* Institute of International Finance meets in London June 4-6
* Bank bosses, central bankers, politicians due to attend
* Banks still restructuring as regulations, economics change
* Threat of fines for past conduct hangs over industry
By Steve Slater
LONDON, June 4 (Reuters) - How far banks are along the path to rehabilitation will be thrown into sharp focus this week when politicians, central bankers and bank bosses gather in London - Europe's finance capital and also the site of many of the industry's ills.
Bank bosses say risk-taking has been cut and banking culture is on the mend but critics say more needs to be done to restore trust in an industry blamed by many people for the financial crisis, and to avoid the need for taxpayer bailouts.
Attendees at the annual spring meeting of the Institute of International Finance (IIF), the bank industry's leading lobby group, will meet in London for three days starting on Wednesday.
And they have a warning from International Monetary Fund chief Christine Lagarde ringing in their ears: Changes since the 2007-09 crisis have not been deep or broad enough and bankers still prize "today's bonus over tomorrow's relationship."
Banks have other issues to address as well as their public image. They are restructuring investment banks and cutting costs to improve profitability, many face the threat of hefty fines for past sins, and all are trying to adapt to new technology.
Euro zone banks are also going through a test of their loan books that is forcing many to recapitalise.
Huw van Steenis, analyst at Morgan Stanley, said the industry is adjusting to a "fundamentally different" landscape.
"The dramatic change in regulations, economic backdrop and market structure means banks still have mis-allocated resources. How quickly and successfully banks can optimise and make the tough calls is a huge focus for investors and bankers alike," he said.
A year-long slump in trading revenues has continued in the second quarter as client activity has been deterred by low interest rates, adding to regulatory changes forcing banks to hold more capital and prompting UBS, Barclays and others to shrink and restructure.
Speakers at the IIF event include HSBC Chairman Douglas Flint, UBS Chairman Axel Weber and Chief Executive Sergio Ermotti, Sumitomo Mitsui Chairman Masayuki Oku and Barclays CEO Antony Jenkins.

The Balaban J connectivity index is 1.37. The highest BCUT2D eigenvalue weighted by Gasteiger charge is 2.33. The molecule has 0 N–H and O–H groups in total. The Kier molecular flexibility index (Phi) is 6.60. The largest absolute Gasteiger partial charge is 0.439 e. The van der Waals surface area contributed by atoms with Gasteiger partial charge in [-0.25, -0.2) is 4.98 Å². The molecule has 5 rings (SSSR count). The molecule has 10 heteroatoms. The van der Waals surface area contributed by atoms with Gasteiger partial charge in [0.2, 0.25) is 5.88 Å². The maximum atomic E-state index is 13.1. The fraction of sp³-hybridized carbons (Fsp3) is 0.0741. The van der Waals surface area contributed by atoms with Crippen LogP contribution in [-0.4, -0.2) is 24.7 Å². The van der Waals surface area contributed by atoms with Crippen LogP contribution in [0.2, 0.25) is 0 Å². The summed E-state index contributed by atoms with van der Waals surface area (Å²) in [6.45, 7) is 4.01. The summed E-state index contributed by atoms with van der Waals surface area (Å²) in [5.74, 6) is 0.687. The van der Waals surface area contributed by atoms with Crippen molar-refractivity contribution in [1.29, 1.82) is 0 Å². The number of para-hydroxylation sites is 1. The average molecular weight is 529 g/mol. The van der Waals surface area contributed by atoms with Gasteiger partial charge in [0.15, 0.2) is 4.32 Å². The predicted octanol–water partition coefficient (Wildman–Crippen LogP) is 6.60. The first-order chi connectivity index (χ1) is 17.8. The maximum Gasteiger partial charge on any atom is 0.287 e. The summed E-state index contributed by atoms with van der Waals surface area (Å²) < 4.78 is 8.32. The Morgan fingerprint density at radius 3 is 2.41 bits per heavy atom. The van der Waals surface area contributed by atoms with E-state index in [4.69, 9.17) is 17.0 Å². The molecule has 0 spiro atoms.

They will be joined by Vitor Constancio, vice-president of the European Central Bank (ECB), Eurogroup President Jeroen Dijsselbloem and Jon Cunliffe, Bank of England deputy governor, and several top investors, including MetLife CEO Steven Kandarian and Pimco's Richard Clarida.
The IIF has about 500 members, including insurers, hedge funds and sovereign wealth funds as well as banks. About 1,000 people are expected to attend the event, held next door to the British Parliament - in recent years the site of some of the fiercest criticism over bankers' culture and pay levels.
Some politicians, sensitive to public anger, and investors say still more needs to be done to bring down pay levels.
Constancio will speak on Friday, a day after the ECB is expected to loosen monetary policy. The ECB is considering taking its deposit rate negative for the first time - effectively charging banks to park money at the central bank in the hope they will lend it out instead - which could have far-reaching economic and banking implications.
Banks also remain under scrutiny for alleged rigging of benchmark interest rates and foreign exchange markets, and penalties for past misdeeds are on the rise.
BNP Paribas, whose chairman Baudouin Prot is due to speak at the event, could be fined $10 billion or more for allegedly evading U.S. sanctions relating to Iran and other countries between 2002 and 2009, prompting France to say it could defend BNP's interests.
Senior bankers said it could take at least two more years for the industry to work through their legacy problems.
However the IMF's Lagarde warned progress in completing banking reforms - especially how to ensure banks are not "too big to fail" and can be wound down without taxpayer help - was too slow and was being hampered by fierce industry lobbying.
"A lot has happened in the last few years and a lot of things are in the process of implementation, but the financial system is never in a steady state ... it's more like a never-ending struggle," said Nicolas Veron, a senior fellow at Bruegel, the European economics think-tank. (Editing by Pravin Char)